BA in Neuroscience

How do some individuals achieve superhuman feats of physical ability, while others suffer the debilitating effects of neurodegenerative disease? How do creativity and failure serve the process of discovery? What makes it possible for a mere thought to control a robotic limb or computer? The undergraduate major in Neuroscience is motivated by an enthusiasm for exploration and an urgency to foster scientific literacy amidst a constant stream of news stories heralding “life-changing” discoveries. Growing academic interest and popular fascination with the brain signal a dynamic time for the field of neuroscience and inform our two broad goals: preparation for standard science-oriented careers in both academia and private industry; and nurturing of skills and competencies that apply to a range of postgraduate trajectories, including education, law, public policy, communication, sales and marketing, engineering, public health, and clinical and behavioral therapy.

Learning Outcomes

Students who complete the Major in Neuroscience will demonstrate:

  • Mastery of the fundamentals of neuroscience spanning the breadth of the field, from the theoretical to the experimental, and across multiple levels of analysis; for example, how does the functional neuroanatomy of sensory processing support language ability and/or what cellular features and molecular mechanisms lead to neurodegenerative disorders?
  • Competency in relating physical and mathematical principles to fundamental concepts in neuroscience, for example, constructing mathematical models of biological systems.
  • Competency in evidence-based reasoning and experimental design, for example, identifying manipulated and measured variables, measurement metrics, experimental controls, power, validity, and reliability.


All students entering as freshmen in Fall 2018 and after will pursue coursework in the BU Hub, a general education program that is integrated into the entire undergraduate experience. BU Hub requirements are flexible and can be satisfied in many different ways, through coursework in and beyond the neuroscience major and, in some cases, through co-curricular activities. Students majoring in neuroscience will ordinarily, through coursework in the major, satisfy BU Hub requirements in Scientific & Social Inquiry, Quantitative Reasoning, Communication, and the Intellectual Toolkit. Remaining BU Hub requirements will be satisfied by selecting from a wide range of available courses outside the major or, in some cases, co-curricular experiences.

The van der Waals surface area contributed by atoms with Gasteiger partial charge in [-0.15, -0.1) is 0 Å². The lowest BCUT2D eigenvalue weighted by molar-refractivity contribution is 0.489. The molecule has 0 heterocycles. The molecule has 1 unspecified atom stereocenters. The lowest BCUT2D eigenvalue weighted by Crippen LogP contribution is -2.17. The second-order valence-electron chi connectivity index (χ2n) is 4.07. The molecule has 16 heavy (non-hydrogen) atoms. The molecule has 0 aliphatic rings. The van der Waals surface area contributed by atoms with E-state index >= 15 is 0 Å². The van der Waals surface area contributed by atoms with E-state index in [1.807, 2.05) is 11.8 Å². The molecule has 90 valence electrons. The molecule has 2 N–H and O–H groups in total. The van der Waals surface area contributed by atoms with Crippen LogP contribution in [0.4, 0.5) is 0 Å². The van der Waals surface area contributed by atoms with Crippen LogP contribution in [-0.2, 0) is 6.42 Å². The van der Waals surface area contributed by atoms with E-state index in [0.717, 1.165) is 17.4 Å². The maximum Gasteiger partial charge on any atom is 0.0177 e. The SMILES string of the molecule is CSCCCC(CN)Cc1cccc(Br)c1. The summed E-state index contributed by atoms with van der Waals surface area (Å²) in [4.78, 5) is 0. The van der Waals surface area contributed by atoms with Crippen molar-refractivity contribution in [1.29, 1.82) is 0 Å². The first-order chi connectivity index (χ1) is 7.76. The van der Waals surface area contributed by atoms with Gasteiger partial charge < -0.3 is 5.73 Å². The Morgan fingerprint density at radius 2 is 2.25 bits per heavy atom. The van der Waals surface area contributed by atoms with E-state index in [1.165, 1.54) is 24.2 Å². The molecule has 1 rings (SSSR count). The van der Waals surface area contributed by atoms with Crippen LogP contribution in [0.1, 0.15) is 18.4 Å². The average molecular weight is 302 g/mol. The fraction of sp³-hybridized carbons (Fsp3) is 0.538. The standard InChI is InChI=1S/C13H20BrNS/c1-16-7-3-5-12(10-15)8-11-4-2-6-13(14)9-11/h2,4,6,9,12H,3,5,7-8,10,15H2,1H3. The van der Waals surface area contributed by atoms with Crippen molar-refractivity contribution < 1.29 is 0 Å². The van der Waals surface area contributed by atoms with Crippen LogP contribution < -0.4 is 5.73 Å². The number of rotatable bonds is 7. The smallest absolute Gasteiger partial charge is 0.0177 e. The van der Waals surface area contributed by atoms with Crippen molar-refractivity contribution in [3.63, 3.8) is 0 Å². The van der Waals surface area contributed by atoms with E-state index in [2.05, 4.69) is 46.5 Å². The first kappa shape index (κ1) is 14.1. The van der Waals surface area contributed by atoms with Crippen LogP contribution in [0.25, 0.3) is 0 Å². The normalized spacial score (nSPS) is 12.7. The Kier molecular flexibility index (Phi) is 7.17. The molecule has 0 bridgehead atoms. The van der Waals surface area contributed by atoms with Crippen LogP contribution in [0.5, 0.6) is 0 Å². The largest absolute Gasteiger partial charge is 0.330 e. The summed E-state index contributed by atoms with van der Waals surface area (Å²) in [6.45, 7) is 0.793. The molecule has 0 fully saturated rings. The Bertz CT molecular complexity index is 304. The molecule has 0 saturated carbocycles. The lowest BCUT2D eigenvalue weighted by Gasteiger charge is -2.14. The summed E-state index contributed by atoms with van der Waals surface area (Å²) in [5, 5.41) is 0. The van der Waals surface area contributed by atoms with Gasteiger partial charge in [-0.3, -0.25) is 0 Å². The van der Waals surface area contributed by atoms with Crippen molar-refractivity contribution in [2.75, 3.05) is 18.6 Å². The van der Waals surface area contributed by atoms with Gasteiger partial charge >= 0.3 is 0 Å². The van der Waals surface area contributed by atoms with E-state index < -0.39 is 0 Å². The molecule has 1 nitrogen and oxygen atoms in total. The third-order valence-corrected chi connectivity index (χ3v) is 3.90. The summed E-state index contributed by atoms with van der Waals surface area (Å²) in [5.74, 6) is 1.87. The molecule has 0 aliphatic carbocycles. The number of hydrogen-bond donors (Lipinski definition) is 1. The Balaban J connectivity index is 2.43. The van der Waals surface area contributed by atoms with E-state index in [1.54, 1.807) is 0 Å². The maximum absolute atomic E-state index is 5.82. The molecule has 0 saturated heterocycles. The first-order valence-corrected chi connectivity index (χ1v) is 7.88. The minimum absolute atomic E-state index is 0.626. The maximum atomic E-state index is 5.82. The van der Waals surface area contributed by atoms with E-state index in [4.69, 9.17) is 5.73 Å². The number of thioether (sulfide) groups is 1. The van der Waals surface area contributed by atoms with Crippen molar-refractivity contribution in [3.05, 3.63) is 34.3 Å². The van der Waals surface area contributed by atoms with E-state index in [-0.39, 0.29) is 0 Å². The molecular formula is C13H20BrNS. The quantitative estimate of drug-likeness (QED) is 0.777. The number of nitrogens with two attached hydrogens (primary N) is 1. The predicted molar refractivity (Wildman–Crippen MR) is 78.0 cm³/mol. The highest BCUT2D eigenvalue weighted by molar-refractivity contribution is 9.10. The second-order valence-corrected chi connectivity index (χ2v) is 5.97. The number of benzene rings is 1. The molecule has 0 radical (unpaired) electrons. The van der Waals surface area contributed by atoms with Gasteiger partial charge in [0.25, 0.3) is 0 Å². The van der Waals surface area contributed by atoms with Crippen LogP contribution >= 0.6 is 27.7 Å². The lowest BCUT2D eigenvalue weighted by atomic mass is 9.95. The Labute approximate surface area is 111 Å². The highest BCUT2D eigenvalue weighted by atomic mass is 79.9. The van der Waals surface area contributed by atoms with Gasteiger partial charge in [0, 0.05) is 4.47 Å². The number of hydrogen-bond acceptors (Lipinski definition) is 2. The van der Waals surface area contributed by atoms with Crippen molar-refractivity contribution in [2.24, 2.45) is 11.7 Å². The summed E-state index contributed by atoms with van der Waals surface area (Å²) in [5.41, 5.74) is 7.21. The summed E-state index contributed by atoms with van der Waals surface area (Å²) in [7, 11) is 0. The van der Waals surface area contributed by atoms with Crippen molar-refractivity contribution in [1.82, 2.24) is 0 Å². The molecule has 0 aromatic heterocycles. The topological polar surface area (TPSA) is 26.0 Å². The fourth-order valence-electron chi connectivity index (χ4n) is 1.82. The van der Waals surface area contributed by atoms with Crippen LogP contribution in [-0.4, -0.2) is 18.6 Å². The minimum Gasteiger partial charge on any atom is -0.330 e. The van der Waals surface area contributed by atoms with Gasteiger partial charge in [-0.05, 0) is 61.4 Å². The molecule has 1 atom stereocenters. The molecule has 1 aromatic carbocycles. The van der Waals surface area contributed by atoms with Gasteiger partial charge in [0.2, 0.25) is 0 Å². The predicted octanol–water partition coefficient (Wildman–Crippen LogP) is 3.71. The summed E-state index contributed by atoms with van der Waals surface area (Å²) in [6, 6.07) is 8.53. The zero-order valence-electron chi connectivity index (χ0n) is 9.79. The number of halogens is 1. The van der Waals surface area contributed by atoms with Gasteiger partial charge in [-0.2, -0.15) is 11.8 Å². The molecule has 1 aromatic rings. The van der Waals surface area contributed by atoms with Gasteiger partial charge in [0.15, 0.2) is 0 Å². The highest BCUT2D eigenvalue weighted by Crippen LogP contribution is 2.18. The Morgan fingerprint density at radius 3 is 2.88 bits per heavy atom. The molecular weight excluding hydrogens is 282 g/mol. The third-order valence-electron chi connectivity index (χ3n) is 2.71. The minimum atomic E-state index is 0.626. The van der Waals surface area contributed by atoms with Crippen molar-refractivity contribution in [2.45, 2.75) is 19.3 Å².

• 17 four-credit courses are required for the neuroscience major, and they are distributed among seven basic science courses that provide an appropriate background for neuroscience, five core neuroscience courses, and five electives within the three principal domains (cellular & molecular, cognition & behavior, and computational). Students must complete at least one course from a second domain, no more than two courses from a restricted electives list, and a research requirement.
  • Students may complete the research requirement in one of three ways:
    1. Successfully complete CAS NE 102/116 and NE 203/218;
    2. Participate in two consecutive semesters of a faculty-mentored research experience for 4 or more credits each as a junior or senior conducted under guidelines established by the program:
      a. Directed Study in Neuroscience (CAS NE 391, 392, 491, or 492)
      b. Neuroscience Honors Thesis (CAS NE 401/402);
    3. Successfully complete an upper-level lab course.
  • A grade of C or higher is required in all 17 courses to receive credit toward the major.

Required Basic Science Courses (7 total)

  • Two courses in chemistry: CAS CH 101 and 102 (or CH 101 and 116; or CH 109 and 110; or CH 111 and 112).
  • Two courses in physics: CAS PY 105 and 106 (or PY 211 and 212; or PY 241 and 242; or PY 251 and 252).
  • Two courses in calculus: CAS MA 123 (or MA 121) and MA 124 (or MA 122).
  • One course in statistics: CAS NE 212 (or CAS MA 115 and 116; or MA 213 and 214).

Required Core Courses (5 total)

Courses marked with an asterisk (*) contain a lab component.

CAS NE 101, NE 102* (or NE 116*), NE 202, NE 203* (or NE 218* or BI 325), and NE 204*. (Note: NE 102*/116* is a prerequisite for NE 203*.) Successful completion of both NE 102*/116* and NE 203*/218* satisfies the research requirement. Students who elect BI 325 instead of NE 203*/218* will be required to either conduct research with a faculty member, or take an upper-level elective with a lab component to satisfy the research requirement.

Upper-Level Electives (5 total)

Choose five courses from the following three groups. At least one course must come from a second group in order to satisfy the breadth requirement; up to two courses may come from a fourth, restricted electives list (these courses will not satisfy the breadth requirement or the research requirement).

Group 1: Cellular & Molecular

CAS NE 230, NE 322*, BI 349, NE 445*, NE 455, NE 481, NE 520, NE 525, NE 535, NE 542, BI 599.

Group 2: Cognition & Behavior

CAS NE 234, NE 327*, NE 328*, NE 329*, NE 333, NE 337, NE 338, NE 499, NE 521, NE 528, NE 529, NE 544.

Group 3: Computational

CAS CN 510*, CN 530*, CS 542, CS 565, MA 421, MA 565, MA 578, NE 340*, NE 449*, NE 526, NE 530.

Restricted Electives (maximum of 2 toward the major)

CAS BI 203 or BI 213, BI 315, CH 203 or CH 218, CS 111, CS 112, MA 226, MA 242, MA 416; ENG EK 127.

Students may not receive credit for both CAS NE 101 and PS 231.

Undergraduate Research Requirement Options

Students may take CAS NE 191/192 or NE 291/292 for credit, although only CAS NE 391/392, or 491/492 or NE 401/402 will satisfy the research requirement.

Premedical Students

Premedical students majoring in neuroscience should visit the Pre-Professional Advising office, 100 Bay State Road, 4th floor, as early as possible to discuss premedical requirements.